For a brief period in the early Twentieth Century it seemed as if the future of air travel lay with the giant airships of Count von Zeppelin. The First World War ended that dream, fixed wing aircraft superseding the slow moving and unwieldy airships. As weapons of war the Zeppelins were never truly successful although they did manage to terrify huge numbers of unknowing and naive civilians - perhaps more by imagination than by any practical manifestation of their power. The Zeppelin crews of the First World War spent hours in the air, cold and hungry - and with the prospect of a horrendous death, either by fire or by falling thousands of feet to the ground, ever present. As vehicles of mass destruction the Zeppelins were remarkably ineffective. Their real value, lay in their ability to make silent reconnaissance missions over enemy territory and sea lanes. In the postwar days the public began to realize that airships offered a form of air travel that was comfortable, mostly stable and, sometimes, even luxurious. 'The Graf Zeppelin' and the 'Hindenburg' were the height of elegance. Unfortunately, they had two major defects - they were vulnerable to the elements and, due to the hydrogen that kept them aloft, they were also highly flammable. The 'Hindenburg' disaster of 1937 effectively spelled the end of the giant airship as a commercial enterprise but for almost half a century these wonderful machines had cruised elegantly through the clouds.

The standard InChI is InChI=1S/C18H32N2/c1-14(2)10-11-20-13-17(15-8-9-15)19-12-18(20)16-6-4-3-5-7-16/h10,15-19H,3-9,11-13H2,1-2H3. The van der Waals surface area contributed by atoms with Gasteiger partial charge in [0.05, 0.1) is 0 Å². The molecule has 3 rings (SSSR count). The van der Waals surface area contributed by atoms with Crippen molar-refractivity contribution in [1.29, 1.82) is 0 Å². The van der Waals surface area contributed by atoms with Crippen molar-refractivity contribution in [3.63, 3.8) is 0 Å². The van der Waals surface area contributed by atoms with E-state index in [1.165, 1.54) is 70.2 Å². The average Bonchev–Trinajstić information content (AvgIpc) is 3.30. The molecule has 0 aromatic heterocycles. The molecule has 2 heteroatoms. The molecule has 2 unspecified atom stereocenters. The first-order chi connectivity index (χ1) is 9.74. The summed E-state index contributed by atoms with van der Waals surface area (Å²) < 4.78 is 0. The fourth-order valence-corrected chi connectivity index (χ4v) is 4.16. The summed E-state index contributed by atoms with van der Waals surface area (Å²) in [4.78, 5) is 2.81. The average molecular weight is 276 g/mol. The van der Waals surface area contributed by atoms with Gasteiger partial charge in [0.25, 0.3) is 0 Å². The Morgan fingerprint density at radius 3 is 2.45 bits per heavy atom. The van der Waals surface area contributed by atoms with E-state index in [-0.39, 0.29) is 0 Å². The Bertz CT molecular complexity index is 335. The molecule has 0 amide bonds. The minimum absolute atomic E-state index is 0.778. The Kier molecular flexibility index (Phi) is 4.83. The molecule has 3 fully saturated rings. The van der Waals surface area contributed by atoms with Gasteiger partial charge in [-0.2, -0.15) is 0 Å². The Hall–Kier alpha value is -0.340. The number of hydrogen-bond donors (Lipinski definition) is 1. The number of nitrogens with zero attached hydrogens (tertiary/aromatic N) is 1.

Used availability for Phil Carradice's The Zeppelin
September 2017 : UK Paperback